Companies Must Face State Antitrust Claims

Judge Sidney Thomas

A federal appeals court refused to curtail the power of state attorneys general to sue companies on behalf of the public for alleged antitrust violations without invoking class action lawsuit limitations.

The 9th U.S. Circuit Court of Appeals rejected efforts by a host of technology firms to force state antitrust actions to be declared federal class actions under restrictions imposed by the federal Class Action Fairness Act.

The two states sued Hitachi, Samsung, Sharp Corp., Toshiba Corp., Epson Imaging Devices Corp. and a host of other firms alleging the companies  engaged in a conspiracy to fix the prices of liquid crystal display panels, used in TVs, cell phones and other similar devices.  The suit alleged conspiracy lasted from 1998 to 2006.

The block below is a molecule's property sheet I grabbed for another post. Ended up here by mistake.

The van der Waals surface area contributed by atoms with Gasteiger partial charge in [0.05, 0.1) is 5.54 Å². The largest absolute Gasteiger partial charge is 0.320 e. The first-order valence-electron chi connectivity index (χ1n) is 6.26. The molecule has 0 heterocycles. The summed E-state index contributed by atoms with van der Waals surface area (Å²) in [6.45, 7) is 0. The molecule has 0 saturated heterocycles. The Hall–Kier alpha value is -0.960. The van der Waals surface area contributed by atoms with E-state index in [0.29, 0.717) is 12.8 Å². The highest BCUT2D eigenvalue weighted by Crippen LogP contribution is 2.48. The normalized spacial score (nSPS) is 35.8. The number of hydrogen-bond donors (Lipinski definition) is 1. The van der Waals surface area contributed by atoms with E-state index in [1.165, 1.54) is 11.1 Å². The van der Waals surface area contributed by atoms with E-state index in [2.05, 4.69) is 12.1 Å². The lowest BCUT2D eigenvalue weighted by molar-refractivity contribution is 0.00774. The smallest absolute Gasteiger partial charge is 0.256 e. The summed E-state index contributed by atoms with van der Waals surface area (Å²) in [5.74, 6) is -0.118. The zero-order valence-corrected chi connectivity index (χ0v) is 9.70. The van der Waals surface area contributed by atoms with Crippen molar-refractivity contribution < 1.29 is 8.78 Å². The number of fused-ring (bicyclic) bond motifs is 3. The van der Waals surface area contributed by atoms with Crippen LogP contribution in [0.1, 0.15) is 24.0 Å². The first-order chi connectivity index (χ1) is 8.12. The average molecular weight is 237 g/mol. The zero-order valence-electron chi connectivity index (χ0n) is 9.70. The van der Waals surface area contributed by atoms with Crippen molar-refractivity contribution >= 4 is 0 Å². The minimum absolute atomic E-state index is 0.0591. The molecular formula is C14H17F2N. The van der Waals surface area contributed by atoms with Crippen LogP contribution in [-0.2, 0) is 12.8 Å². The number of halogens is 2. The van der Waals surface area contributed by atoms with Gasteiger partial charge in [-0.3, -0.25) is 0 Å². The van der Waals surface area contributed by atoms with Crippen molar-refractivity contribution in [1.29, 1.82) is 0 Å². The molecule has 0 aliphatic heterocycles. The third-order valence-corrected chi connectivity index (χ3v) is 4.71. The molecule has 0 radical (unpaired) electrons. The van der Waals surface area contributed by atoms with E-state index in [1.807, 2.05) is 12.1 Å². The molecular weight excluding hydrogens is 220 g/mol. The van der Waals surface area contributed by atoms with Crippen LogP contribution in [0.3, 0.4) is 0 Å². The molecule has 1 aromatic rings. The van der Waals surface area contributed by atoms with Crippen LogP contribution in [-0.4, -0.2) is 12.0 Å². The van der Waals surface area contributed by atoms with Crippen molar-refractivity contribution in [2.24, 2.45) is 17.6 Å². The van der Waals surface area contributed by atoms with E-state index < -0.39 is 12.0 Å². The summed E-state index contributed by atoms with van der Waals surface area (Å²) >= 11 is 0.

The state’s sought to recover damages for residents who were allegedly overcharged and enjoin the companies from any further violations.

The companies responded by transferring the case from state courts to the federal courts arguing it came under CAFA jurisdiction as a class action.

U.S. District Judge Susan Illston in San Francisco rejected that claim and sent the cases back to state court, but the companies appealed to the 9th Circuit.

Unlike private litigants, the attorneys general have statutory authority to sue on behalf of state citizens and do not need to demonstrate they had injuries similar to the public or obtain a certification as a class in order to recover damages, wrote Judge Sidney Thomas for the 9th Circuit.

While the state may be representing the public in its action, that does not render it a class action, Thomas reasoned.

Thomas agreed with Illston’s order that the case must go back to state court to be resolved as an antitrust case brought under state law.

Case:  Washington State v. Chimei Innolux Corp.   No. 11-16862

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